FOXM1: A novel drug target in gastroenteropancreatic neuroendocrine tumors
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Franziska Briest1,3, Erika Berg2, Irina Grass1,3, Helma Freitag1, Daniel Kaemmerer5, Florentine Lewens1, Friederike Christen1,10, Ruza Arsenic9, Annelore Altendorf-Hofmann8, Almut Kunze7, Jörg Sänger7, Thomas Knösel4, Britta Siegmund1, Michael Hummel2 and Patricia Grabowski1,6
1 Department of Gastroenterology, Infectious Diseases, Rheumatology CC13, Medizinische Klinik 1, CBF, Germany
2 Institute of Pathology, CBF, Charité - Universitätsmedizin Berlin, Germany
3 Department of Chemistry and Biochemistry, Freie Universität (FU) Berlin, Germany
4 Institute of Pathology, Ludwig-Maximilians-Universität (LMU), Munich, Germany
5 Department of General and Visceral Surgery, Zentralklinik Bad Berka GmbH, Germany
6 Department of Internal Oncology and Hematology, Zentralklinik Bad Berka GmbH, Germany
7 Institute of Pathology, Bad Berka, Germany
8 Department of General, Visceral and Vascular Surgery, Friedrich-Schiller-Universität (FSU) Jena, Germany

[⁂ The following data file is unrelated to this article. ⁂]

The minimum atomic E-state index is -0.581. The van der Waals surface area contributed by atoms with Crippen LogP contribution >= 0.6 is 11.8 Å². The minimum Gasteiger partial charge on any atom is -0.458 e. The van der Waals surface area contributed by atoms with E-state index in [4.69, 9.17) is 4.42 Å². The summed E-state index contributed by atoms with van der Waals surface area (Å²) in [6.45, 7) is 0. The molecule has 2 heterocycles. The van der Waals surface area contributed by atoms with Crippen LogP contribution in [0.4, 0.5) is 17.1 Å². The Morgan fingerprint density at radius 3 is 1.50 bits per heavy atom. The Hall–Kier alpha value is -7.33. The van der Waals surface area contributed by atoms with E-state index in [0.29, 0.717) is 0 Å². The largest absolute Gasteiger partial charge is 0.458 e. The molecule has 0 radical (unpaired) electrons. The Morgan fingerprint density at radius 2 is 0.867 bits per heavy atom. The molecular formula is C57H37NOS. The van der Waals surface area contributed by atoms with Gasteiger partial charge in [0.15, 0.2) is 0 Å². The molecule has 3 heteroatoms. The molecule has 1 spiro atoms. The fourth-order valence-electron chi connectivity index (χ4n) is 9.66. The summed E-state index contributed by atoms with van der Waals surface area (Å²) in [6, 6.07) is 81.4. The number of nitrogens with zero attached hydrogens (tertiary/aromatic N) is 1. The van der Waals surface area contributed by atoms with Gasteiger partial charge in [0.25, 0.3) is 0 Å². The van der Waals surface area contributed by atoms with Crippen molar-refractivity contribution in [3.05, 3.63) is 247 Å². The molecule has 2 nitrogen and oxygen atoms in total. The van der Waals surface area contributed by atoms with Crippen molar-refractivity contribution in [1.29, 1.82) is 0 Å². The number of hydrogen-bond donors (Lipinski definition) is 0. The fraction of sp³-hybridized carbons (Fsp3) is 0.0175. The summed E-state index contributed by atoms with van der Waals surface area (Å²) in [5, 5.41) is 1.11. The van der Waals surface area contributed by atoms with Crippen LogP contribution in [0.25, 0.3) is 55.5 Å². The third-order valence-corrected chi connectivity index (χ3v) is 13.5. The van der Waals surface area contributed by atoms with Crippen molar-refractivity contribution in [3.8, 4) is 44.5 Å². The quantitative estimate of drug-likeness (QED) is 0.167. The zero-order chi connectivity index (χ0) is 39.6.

9 Institute of Pathology, CCM, Charité-Universitätsmedizin Berlin, Germany
10 Institute of Biology, Humboldt-Universität Berlin, Germany
Patricia Grabowski, email:
Keywords: gastroenteropancreatic neuroendocrine neoplasms, FOXM1, siomycin A, differentiation, cancer signaling
Received: September 24, 2014 Accepted: January 20, 2015 Published: March 15, 2015
Gastroenteropancreatic neuroendocrine neoplasms (GEP-NENs) are heterogeneous tumors that need to be molecularly defined to obtain novel therapeutic options. Forkheadbox protein M1 (FOXM1) is a crucial transcription factor in neoplastic cells and has been associated with differentiation and proliferation. We found that FOXM1 is strongly associated with tumor differentiation and occurrence of metastases in gastrointestinal NENs. In vitro inhibition by the FOXM1 inhibitor siomycin A led to down-regulation of mitotic proteins and resulted in a strong inhibitory effect. Siomycin A decreased mitosis rate, induced apoptosis in GEP-NEN cell lines and exerts synergistic effects with chemotherapy. FOXM1 is associated with clinical outcome and FOXM1 inhibition impairs survival in vitro. We therefore propose FOXM1 as novel therapeutic target in GEP-NENs.
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